Posted by Allison on 4 April 2013, 10:59
Welcome back to another currency report. This week we are dealing with a shorter four day week, owing to the run up to the Easter break. Would this have an effect on events in the currency markets? Let’s find out.
What would this week bring in terms of exchange rates for the British pound? Let’s find out now by focusing on the pound and how it performed against the US dollar. The opening rate was 1.5182 and this immediately perked up to 1.5189. However it then dropped over the next two days to stall on 1.5107. There would be no trading on Friday as it was Good Friday, but Thursday ended on a rate of 1.5153, down on where the pound had started the week.
Would it achieve a similarly disappointing picture against the Euro? Here the pound began the week on 1.1726 and the first two days went just as well as they had against the dollar, bringing the pound to a healthier 1.1778 as a result. However there was more good news to come over the next two days as well, since the Euro was having problems of its own. Here the pound managed to close out the shorter week before the Easter break with a rate of 1.1825 – very much improved over its opening rate.
Now let’s turn to the Hong Kong dollar to see what is in store there. The pound opened on 11.786 and by the next day this had increased slightly to 11.789. However this would be the best rate we could get all week, as the pound then started to take a turn for the worse. The lowest rate came on Wednesday as it hit 11.727 before recovering to 11.757 before the Easter break.
Our fourth stop is with the New Zealand dollar, and here the pound started on 1.8244. This would turn out to be a tough four days before the extended break, as the pound slipped to 1.8072 by Wednesday evening. Fortunately it recovered a little before the markets closed on Thursday night, but only to 1.8103.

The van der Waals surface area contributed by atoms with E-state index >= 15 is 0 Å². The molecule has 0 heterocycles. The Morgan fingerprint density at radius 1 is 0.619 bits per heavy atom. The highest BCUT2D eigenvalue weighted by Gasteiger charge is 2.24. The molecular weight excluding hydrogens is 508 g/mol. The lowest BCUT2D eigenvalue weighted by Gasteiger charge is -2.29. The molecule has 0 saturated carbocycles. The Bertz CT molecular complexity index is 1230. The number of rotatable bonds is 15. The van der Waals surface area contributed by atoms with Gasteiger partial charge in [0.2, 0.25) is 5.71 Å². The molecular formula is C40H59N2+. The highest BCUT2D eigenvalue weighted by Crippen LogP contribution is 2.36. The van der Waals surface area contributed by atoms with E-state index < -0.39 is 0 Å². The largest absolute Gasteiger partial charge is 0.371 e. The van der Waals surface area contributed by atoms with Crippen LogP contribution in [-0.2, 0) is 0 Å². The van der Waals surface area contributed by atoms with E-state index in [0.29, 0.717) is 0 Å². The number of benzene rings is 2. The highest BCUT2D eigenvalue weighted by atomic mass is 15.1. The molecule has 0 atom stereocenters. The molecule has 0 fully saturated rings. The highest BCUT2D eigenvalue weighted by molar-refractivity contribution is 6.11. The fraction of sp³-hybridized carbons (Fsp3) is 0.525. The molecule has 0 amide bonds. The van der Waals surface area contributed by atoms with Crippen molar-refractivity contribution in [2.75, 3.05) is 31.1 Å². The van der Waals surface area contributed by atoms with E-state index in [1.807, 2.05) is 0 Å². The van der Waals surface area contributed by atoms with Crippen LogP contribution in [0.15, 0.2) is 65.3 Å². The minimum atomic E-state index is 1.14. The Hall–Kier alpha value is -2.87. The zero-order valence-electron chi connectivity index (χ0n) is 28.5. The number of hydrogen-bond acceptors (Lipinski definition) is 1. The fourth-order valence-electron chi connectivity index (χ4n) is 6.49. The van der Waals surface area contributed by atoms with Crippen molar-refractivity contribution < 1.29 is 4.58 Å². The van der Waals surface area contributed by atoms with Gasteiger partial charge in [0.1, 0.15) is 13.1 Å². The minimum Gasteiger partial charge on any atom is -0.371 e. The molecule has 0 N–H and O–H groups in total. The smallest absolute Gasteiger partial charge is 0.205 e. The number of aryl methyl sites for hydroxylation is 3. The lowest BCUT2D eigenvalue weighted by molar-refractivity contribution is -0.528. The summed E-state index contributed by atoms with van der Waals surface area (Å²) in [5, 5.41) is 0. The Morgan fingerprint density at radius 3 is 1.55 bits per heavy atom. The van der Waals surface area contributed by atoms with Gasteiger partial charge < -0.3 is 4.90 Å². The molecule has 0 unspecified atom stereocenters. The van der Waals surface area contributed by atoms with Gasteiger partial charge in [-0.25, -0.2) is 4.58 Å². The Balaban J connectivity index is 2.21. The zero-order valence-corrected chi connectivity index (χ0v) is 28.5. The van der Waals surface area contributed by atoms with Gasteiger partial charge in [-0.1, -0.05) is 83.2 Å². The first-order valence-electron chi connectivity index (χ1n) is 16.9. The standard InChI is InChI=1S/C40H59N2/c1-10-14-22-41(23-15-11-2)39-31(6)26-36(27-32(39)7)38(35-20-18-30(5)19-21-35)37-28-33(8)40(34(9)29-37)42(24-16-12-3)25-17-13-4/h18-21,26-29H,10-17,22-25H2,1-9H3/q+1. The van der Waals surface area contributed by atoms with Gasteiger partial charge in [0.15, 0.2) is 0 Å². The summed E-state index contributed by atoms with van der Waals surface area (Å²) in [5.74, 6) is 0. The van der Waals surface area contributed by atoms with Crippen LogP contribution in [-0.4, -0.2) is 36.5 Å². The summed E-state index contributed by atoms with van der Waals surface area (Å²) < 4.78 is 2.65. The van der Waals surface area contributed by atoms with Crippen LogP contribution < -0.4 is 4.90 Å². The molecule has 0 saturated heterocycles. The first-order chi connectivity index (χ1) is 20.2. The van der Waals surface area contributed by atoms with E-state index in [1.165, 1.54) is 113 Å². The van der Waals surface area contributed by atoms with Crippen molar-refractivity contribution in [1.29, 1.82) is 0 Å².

Finally let’s see if the Aussie dollar would mirror the New Zealand dollar, or whether the British pound could do better in that region. The opening rate was 1.4554 and this immediately started dropping, falling to 1.4444 two days later. The British pound did start fighting back and it managed to recoup its losses and stand at 1.4555 by the time the week was over. So it was a mixed week all in all, as you can see.
Here the pound put in a poor performance as it fell from 1.5547 to 1.5398 over the four day week.
Here the pound did better, managing to move from 1.4319 to 1.4421 over the course of the shorter week.
Here too the pound performed well, rising from 188.296 to 188.523 by Thursday night.
So it was a tough week in many respects for the British pound. When we have just four days to work with, as opposed to a full week, it is always more difficult to achieve the results we want. Here we saw the pound was able to achieve some headway against the likes of the Euro – an important advantage in many ways – and yet it did badly against the US dollar. It is easy to see how difficult it can be to do well in some areas and not in others.
Next week will also produce four days of results instead of the usual five, owing to Easter Monday. We shall be watching to see whether the pound can capitalise on this, or whether it will struggle to do well over that period of time.